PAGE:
Retired Product

This product has been retired from our catalog and is no longer for sale. This page is made available for those looking for datasheets and the simply curious.

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Description: This quadrature encoder board is designed to hold two infrared reflectance sensors inside the hub of the 42x19mm wheel and measure the movement of the twelve teeth along the wheel?s rim. The two sensors are spaced to provide waveforms approximately 90 degrees out of phase, allowing the direction of rotation to be determined and providing four counts per tooth for a resolution of 48 counts per wheel rotation. Each analog sensor signal is fed to a comparator with hysteresis to provide glitch-free digital outputs. The compact layout of the board fits all of the components within the envelope of the hub and tire, allowing the board to be mounted between the motor and a chassis. The encoder is calibrated for operation from 4.5 V to 5.5 V, but it can be recalibrated for operation at 3.3V .

The two outputs of the encoder are digital outputs that can be connected directly to digital input pins on most microcontrollers (inputs that can generate interrupts on change are recommended). With 48 state changes per revolution of the 42 mm wheel, a speed of 1 m/s (a bit over 3 feet per second) generates approximately 360 state changes per second. With two encoders used simultaneously, as is the case for most differential-drive robots, the encoders will require attention almost every millisecond. Decoding the encoder outputs should only take a few percent of the processing power of a microcontroller such as the Atmel ATMega168.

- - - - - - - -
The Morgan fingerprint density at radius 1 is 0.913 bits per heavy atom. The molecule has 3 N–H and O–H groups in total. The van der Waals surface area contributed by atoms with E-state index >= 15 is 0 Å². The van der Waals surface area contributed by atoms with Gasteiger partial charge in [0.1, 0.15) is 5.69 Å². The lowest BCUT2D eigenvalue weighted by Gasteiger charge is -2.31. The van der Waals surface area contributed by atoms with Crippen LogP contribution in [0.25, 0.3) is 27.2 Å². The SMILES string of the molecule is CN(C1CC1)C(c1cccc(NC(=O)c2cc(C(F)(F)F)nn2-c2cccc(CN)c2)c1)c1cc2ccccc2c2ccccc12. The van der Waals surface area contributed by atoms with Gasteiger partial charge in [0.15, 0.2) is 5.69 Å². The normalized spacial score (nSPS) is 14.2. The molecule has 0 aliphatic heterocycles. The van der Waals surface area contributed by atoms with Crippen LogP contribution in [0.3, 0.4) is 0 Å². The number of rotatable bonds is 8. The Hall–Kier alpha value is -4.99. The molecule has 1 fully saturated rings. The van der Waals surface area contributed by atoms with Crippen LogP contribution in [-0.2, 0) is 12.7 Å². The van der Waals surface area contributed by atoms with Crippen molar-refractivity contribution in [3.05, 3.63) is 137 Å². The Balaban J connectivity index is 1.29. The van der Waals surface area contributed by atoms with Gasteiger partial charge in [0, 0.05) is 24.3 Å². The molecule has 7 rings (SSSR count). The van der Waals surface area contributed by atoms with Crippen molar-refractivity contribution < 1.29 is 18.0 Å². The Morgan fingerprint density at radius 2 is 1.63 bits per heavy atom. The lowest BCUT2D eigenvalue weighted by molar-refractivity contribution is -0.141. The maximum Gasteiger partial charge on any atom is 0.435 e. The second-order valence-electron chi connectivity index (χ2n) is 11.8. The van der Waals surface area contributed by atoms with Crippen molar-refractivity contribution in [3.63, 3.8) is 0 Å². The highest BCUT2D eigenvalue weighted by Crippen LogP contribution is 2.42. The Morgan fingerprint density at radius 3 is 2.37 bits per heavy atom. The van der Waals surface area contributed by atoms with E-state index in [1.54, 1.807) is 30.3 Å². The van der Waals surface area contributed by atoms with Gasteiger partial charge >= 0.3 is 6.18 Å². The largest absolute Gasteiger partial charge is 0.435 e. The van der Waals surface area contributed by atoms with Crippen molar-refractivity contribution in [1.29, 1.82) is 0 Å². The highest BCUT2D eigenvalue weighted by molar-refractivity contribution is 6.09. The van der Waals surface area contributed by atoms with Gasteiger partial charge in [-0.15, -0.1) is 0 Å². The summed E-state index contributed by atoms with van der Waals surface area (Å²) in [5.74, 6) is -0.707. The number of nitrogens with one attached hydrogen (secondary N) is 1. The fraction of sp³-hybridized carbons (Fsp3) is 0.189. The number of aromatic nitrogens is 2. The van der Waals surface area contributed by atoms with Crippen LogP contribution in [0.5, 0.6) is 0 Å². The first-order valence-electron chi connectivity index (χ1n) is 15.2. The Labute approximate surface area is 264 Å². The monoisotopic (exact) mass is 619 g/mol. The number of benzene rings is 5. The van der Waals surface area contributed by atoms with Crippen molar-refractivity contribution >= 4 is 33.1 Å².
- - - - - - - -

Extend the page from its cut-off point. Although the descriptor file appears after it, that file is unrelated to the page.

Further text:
• 4.5-5.5V operating voltage
  • 2 digital outputs
  • 14mA consumption at 5V
  • 48 counts per revolution (linear resolution just under 3mm)
  • 2A continuous paralleled output current
  • 100kHz maximum PWM frequency
  • 2.7-5.5VDC logic voltage

Dimensions: 1.6g


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Customer Comments

  • 2A continuous paralleled output current? What is this talking about?

  • I think it’s accidentally copied over from the 1 amp dual motor driver specs.

  • does anyone have another suggestion for a general purpose rotary encoder?
    learned movements are so interesting!

  • Can this encoder be used at a higher resolution or is it specifically designed for the wheel? (i.e. If I make my own wheel with 32 16 counts per tooth or something like that?)

    • It’s possible, but I think it would be very difficult to get something working well. To get a working quadrature encoder, you will need to set up the your wheel so the teeth generate signals approximately 90 degrees out of phase. The height and thickness will also probably affect the results. Pololu has a schematic of the board if you want to better understand how it works.

  • See the instructions at the bottom of this page, under the section titled “Modifying the Encoder for 3.3 V Operation”.

  • Is shorting R4 all that is need to make this encoder work at 3.3v?
    It also mentions recalibration. How do I do that?

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